Product Description: Growing up Healthy in a World of Digital Media
Growing up Healthy in a World of Digital Media. Hardly a day passes that one does not hear or read something topical on the theme of digitalization. However, there are increasingly warning voices, especially from the spheres of science, medicine and developmental psychology. Research results from the many studies presented which indicate the side-effects and dangers from premature digitalization in nursery schools and schools: Impairment of frontal lobe development and the related autonomous thought and control capabilities, postural and eye damage, loss of empathy, deficiencies in verbal powers of expression, dependence on social networks, the danger of addiction…
Developmental neurologists such as Professor Hüther and economic experts such as McAfee agree that in a future world determined by information technology, what is needed above all is creativity, social competence, as well as an ability to think and act entrepreneurially…
The Chinese entrepreneur Jack Ma who created Alibaba, said at a world economic forum in Davos: Instead of cramming knowledge, which after all every computer gives you access to at the press of a button, schools should teach “values, trust, independent thinking, teamwork”, and give more space to creative subjects such as art, culture, music and sport. These creative and entrepreneurial competencies, however, have their developmental foundation in the real world, not in the digital world!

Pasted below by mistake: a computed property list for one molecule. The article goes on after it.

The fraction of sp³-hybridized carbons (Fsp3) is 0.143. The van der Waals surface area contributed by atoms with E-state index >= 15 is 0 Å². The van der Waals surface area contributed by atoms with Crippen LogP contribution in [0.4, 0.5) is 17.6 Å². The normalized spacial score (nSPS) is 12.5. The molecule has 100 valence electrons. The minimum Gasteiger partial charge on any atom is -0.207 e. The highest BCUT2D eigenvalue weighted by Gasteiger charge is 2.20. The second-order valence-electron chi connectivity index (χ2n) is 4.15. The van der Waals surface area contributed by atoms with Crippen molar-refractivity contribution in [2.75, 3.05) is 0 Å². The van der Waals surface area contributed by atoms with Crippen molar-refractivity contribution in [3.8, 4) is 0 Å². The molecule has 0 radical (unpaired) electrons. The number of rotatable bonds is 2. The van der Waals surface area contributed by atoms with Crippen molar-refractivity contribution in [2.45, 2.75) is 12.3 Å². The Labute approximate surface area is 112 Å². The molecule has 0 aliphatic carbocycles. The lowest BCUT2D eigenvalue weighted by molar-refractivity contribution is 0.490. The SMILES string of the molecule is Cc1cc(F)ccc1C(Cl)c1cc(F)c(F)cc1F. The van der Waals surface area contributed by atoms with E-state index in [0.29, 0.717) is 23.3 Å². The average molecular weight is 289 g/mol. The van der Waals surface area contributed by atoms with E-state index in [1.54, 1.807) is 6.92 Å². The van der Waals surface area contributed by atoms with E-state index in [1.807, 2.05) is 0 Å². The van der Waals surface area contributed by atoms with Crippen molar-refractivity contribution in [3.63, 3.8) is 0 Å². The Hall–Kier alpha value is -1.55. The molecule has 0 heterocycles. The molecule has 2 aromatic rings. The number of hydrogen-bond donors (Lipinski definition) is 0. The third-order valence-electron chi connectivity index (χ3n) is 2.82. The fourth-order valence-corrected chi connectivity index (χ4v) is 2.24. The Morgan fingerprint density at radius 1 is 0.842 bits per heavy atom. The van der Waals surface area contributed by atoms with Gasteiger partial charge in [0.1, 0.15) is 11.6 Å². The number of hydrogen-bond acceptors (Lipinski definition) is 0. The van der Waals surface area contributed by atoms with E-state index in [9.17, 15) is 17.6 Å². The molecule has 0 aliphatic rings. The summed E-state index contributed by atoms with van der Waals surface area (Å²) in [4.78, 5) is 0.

We have to consider this paradox. One needs a clear information and practical tips for guiding children and adolescents at their respective ages, so as to avoid the possible damages. That is the goal of this media guidebook. It illustrates what children and adolescents require to gain healthy entry into an age of media technology. Authors replaced by many experts and organisations – the supporters and sponsors of this guidebook. What unites them is their love for young people and the great responsibility we have towards them… Excerpts from the Introduction by Dr. Michaela Glöckler.